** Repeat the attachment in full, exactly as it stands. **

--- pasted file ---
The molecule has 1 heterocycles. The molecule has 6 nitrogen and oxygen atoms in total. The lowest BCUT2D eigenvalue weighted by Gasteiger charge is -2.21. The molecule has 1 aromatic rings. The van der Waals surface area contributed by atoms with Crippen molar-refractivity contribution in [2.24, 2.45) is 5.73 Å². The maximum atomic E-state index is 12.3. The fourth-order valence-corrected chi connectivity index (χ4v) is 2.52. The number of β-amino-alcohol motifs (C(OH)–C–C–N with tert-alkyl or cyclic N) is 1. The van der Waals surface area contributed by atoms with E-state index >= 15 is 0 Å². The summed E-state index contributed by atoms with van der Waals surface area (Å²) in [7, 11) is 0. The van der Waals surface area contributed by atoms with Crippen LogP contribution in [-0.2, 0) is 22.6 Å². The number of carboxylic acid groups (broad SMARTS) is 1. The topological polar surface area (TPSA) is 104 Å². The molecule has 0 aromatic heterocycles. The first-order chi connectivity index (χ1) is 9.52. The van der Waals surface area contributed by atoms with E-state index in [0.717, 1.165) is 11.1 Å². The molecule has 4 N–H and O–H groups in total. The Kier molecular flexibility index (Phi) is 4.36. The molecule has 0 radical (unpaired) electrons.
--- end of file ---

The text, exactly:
The molecule has 1 heterocycles. The molecule has 6 nitrogen and oxygen atoms in total. The lowest BCUT2D eigenvalue weighted by Gasteiger charge is -2.21. The molecule has 1 aromatic rings. The van der Waals surface area contributed by atoms with Crippen molar-refractivity contribution in [2.24, 2.45) is 5.73 Å². The maximum atomic E-state index is 12.3. The fourth-order valence-corrected chi connectivity index (χ4v) is 2.52. The number of β-amino-alcohol motifs (C(OH)–C–C–N with tert-alkyl or cyclic N) is 1. The van der Waals surface area contributed by atoms with E-state index >= 15 is 0 Å². The summed E-state index contributed by atoms with van der Waals surface area (Å²) in [7, 11) is 0. The van der Waals surface area contributed by atoms with Crippen LogP contribution in [-0.2, 0) is 22.6 Å². The number of carboxylic acid groups (broad SMARTS) is 1. The topological polar surface area (TPSA) is 104 Å². The molecule has 0 aromatic heterocycles. The first-order chi connectivity index (χ1) is 9.52. The van der Waals surface area contributed by atoms with E-state index in [0.717, 1.165) is 11.1 Å². The molecule has 4 N–H and O–H groups in total. The Kier molecular flexibility index (Phi) is 4.36. The molecule has 0 radical (unpaired) electrons.